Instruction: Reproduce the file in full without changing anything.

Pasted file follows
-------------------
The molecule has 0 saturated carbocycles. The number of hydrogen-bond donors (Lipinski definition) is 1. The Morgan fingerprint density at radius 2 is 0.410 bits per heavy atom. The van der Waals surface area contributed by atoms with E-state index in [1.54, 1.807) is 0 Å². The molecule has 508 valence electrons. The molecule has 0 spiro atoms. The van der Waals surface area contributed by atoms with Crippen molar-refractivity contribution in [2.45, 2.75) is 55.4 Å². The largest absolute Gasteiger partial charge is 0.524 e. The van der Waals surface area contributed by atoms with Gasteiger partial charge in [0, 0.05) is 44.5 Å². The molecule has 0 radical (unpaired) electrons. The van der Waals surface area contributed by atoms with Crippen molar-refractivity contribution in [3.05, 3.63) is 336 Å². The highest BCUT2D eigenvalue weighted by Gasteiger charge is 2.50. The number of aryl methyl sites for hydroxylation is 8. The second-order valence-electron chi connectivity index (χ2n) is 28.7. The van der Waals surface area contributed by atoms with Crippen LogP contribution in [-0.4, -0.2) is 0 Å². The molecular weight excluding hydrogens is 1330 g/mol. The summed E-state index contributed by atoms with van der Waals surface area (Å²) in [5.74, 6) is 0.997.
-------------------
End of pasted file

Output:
The molecule has 0 saturated carbocycles. The number of hydrogen-bond donors (Lipinski definition) is 1. The Morgan fingerprint density at radius 2 is 0.410 bits per heavy atom. The van der Waals surface area contributed by atoms with E-state index in [1.54, 1.807) is 0 Å². The molecule has 508 valence electrons. The molecule has 0 spiro atoms. The van der Waals surface area contributed by atoms with Crippen molar-refractivity contribution in [2.45, 2.75) is 55.4 Å². The largest absolute Gasteiger partial charge is 0.524 e. The van der Waals surface area contributed by atoms with Gasteiger partial charge in [0, 0.05) is 44.5 Å². The molecule has 0 radical (unpaired) electrons. The van der Waals surface area contributed by atoms with Crippen molar-refractivity contribution in [3.05, 3.63) is 336 Å². The highest BCUT2D eigenvalue weighted by Gasteiger charge is 2.50. The number of aryl methyl sites for hydroxylation is 8. The second-order valence-electron chi connectivity index (χ2n) is 28.7. The van der Waals surface area contributed by atoms with Crippen LogP contribution in [-0.4, -0.2) is 0 Å². The molecular weight excluding hydrogens is 1330 g/mol. The summed E-state index contributed by atoms with van der Waals surface area (Å²) in [5.74, 6) is 0.997.